Searching for the Best Hospitals: Does a Great Reputation Mean High-Quality Care?
Bill Bithoney, MD, spent several years as the chief of general pediatrics primary care at Boston Children's Hospital, in addition to serving as a professor at Harvard University School of Medicine.
"I thought that I was an expert," says Dr. Bithoney, now managing director with BDO Consulting and a member of the company's healthcare practice. "Whenever there was anything important in the world of pediatrics, different folks would call me up from the media and television channels."
However, when he moved to a smaller, less prestigious medical school, his phone stopped ringing. "I was the same person," he says. "I was just as smart. It all had to do with reputation."
That wasn't the only change. Dr. Bithoney says he also found negotiating managed care contracts was more difficult at a hospital that wasn't widely viewed as one of the best, even if it still delivered quality care. "It's a lot easier at a prestigious hospital than it is at a community hospital, even if your outcomes are as good, and that's disappointing," he says.
A Health Affairs study published in January raised questions about whether hospitals' reputations match the quality of care they provide. The study examined the differences between high-price and low-price hospitals and found the more costly providers were the clear winners in U.S. News & World Report rankings, which are partly (32.5 percent for the Best Hospitals 2013-14) based on their reputation with specialists. However, low-price hospitals performed better on certain outcomes-based readmissions and patient safety measures, such as postoperative blood clots. If high-price hospitals tend to have better reputations, the study raises the question of whether there's a disconnect between how hospitals are perceived and how they perform and whether reputation should play a part in lists such as Truven Health Analytics' 100 Top Hospitals, Becker's Hospital Review's "100 Great Hospitals" and U.S. News' Best Hospitals.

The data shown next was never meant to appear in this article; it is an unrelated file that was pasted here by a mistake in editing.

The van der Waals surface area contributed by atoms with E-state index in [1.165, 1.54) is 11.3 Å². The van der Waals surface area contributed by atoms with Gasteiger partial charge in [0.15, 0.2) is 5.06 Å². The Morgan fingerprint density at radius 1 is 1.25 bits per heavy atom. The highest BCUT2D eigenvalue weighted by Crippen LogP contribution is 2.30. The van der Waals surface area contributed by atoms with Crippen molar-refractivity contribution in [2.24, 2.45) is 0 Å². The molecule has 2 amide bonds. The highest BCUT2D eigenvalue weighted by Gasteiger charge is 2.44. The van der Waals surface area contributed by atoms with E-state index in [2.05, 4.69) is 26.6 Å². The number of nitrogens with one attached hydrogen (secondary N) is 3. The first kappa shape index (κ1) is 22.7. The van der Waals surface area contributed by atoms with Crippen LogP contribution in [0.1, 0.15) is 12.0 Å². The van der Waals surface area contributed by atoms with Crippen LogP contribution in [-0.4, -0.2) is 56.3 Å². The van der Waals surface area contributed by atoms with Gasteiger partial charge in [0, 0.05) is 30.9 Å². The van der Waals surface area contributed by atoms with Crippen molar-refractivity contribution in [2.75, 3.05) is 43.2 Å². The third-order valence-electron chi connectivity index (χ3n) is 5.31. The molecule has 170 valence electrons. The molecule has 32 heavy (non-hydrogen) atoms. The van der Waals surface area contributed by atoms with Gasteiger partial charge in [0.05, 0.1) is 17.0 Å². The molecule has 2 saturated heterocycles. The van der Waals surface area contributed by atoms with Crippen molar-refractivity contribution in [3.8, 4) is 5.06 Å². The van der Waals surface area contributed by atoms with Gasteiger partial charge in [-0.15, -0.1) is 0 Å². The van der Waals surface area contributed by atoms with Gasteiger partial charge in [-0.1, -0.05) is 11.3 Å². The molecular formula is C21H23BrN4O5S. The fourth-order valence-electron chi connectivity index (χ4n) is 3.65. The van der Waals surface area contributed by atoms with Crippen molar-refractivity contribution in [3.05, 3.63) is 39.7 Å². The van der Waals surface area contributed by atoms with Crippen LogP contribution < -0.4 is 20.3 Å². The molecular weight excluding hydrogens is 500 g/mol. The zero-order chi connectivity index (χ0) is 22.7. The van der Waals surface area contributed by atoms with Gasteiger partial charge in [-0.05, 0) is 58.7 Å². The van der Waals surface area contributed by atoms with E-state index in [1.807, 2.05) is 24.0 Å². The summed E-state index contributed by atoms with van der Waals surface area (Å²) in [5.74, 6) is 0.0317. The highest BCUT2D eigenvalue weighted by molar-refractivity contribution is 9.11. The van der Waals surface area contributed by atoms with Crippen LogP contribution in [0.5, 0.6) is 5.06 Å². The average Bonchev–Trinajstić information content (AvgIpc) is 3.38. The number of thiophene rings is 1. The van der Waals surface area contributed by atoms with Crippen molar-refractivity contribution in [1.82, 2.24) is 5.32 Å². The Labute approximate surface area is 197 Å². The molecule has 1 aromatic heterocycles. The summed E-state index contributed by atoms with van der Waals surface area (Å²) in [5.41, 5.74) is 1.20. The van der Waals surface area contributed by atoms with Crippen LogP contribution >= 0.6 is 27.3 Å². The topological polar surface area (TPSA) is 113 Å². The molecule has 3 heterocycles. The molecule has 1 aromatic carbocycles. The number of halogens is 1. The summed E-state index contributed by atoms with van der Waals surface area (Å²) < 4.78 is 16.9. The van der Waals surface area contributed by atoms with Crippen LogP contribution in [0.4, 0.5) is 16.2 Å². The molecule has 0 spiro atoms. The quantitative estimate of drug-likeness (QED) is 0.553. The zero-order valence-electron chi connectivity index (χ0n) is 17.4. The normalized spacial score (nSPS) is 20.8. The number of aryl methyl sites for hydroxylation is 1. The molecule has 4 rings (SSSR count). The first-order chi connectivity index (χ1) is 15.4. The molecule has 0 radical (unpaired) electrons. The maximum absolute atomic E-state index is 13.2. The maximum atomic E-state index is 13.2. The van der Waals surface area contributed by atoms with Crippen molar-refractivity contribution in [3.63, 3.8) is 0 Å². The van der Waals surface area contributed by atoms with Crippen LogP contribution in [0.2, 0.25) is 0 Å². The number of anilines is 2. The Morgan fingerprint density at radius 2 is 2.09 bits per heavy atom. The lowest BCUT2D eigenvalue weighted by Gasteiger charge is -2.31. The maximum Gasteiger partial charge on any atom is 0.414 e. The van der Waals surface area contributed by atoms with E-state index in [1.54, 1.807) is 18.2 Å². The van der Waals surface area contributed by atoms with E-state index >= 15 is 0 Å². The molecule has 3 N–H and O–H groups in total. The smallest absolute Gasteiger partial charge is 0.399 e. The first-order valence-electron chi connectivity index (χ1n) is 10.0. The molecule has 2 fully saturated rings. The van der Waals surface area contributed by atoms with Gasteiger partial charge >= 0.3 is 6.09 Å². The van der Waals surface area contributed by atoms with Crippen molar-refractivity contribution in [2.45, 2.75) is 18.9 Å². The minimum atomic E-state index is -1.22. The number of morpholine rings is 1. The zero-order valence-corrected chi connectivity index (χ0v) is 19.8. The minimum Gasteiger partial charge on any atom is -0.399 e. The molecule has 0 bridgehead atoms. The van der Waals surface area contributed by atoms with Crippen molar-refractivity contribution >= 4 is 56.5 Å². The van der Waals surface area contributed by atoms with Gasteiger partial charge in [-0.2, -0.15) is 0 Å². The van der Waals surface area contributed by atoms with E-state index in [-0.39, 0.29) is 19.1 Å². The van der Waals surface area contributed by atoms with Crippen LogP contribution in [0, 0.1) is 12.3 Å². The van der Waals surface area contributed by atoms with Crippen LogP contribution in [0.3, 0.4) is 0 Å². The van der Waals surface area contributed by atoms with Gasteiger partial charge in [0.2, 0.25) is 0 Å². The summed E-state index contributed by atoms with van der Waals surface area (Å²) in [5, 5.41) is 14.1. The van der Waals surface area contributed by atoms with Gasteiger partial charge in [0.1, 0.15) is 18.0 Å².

U.S. News & World Report has criticized the study for saying its hospital rankings are "largely based on reputation." Ben Harder, managing editor and head of the U.S. News healthcare analysis team, wrote a letter to the editor of Health Affairs stating, "U.S. News uses objective, primarily Medicare-derived quality measures such as mortality, volume and patient safety indicators to calculate 67.5% of each hospital's rank-determining score in the four specialties analyzed."
Chapin White, PhD — a RAND Corp. senior policy researcher and co-author of the Health Affairs study on high- and low-price hospitals —says the study's assertion was based on a study of U.S. News rankings from 2009 conducted by Ashwini Sehgal, MD, a professor at Case Western Reserve University in Cleveland.
"I gather that U.S. News has been refining their methodology (including changes since my article was written), and they’re obviously trying to move away from relying on reputation reporting," Dr. White says.